Pick up a copy here, on vinyl and stream below. It’s hard to think of another electronic musician whose work feels so tactile: Sampling acoustic instruments from folk and jazz recordings, his music revels in the physicality of sound—the way a plucked string quivers in the air or a drum brush tickles a snare head. “Love Salad” is virtually the platonic ideal of a Four Tet song, but as it gathers force, it begins to spill over into exciting dissonance. Until now, Kieran Hebden has kept his music fresh by subtly tweaking his formula. Four Tet, Block9, Daniel Avery and more showed their support on social media today. There is this feeling of cosmic healing throughout the whole thing. His touch is unmistakable, and while Sixteen Oceans is frequently gorgeous and sometimes gripping, there are signs he’s starting to repeat himself. Four Tet’s music is a perhaps too-easy-to-understand yet still a perplexing perennial concern. Four Tet has garnered a cult following over the past decade with his quirky, melodic and beautiful productions that defy one single genre characteristic. In a pandemic, we must turn to each other for support. The album opens with the upbeat “School” with a strong kick, shaking percussion and a soaring synth melody on top. Along with the use of field recordings, these are staples of the music that's made Kieran Hebden such a well-liked figure. They tap out at “beautiful” rather than tipping over into the ecstatic. A little bit of a diversion from past Four Tet releases, Sixteen Oceans feels like Hebden is taking a moment to stop and reflect on his family, his environment, music culture, and … The album shines on the singles like “Teenage Birdsong,” the Ellie Goulding assisted “Baby” or “4T Recordings,” but it is held together by everything in between. ico_close.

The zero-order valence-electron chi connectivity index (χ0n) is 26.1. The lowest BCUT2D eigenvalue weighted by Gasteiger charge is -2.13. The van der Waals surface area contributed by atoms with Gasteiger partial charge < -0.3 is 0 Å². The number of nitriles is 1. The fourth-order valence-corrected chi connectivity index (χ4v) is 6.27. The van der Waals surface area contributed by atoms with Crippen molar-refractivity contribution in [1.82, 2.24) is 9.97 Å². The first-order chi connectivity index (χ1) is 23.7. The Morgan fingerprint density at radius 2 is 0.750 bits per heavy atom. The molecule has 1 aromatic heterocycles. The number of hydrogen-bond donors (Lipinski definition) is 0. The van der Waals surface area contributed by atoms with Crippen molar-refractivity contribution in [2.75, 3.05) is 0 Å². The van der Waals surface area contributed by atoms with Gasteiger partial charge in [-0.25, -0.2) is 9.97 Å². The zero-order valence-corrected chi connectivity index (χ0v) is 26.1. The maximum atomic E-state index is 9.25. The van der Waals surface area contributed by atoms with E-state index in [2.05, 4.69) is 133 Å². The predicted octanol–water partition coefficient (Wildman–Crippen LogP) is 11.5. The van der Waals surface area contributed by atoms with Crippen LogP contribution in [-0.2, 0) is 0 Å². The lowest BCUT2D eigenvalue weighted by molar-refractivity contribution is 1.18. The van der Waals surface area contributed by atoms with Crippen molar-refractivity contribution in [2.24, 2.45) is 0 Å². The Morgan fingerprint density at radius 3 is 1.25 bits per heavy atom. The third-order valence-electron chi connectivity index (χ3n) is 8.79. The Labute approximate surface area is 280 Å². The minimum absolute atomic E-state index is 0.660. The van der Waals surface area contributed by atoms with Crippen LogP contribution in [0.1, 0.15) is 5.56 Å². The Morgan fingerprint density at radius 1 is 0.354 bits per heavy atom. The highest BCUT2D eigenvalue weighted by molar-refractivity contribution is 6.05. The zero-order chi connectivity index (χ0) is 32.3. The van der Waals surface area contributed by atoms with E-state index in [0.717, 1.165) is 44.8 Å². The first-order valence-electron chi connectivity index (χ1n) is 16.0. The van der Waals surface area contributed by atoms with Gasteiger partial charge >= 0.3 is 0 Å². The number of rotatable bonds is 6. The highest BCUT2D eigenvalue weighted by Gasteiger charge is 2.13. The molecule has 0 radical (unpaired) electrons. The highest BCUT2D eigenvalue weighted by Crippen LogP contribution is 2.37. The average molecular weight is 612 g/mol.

Then there's playing with words and symbols, giving tracks titles like ". In sound and spirit, Sixteen Oceans feels like a companion to New Energy, a mix of club-ready barnstormers and downbeat daydreams, held together by field-recorded miniatures and ambient etudes. Ten years ago, with There Is Love in You, he began channeling the energy of clubs like London’s Plastic People, a basement joint where dubstep and house were spawning mutant forms.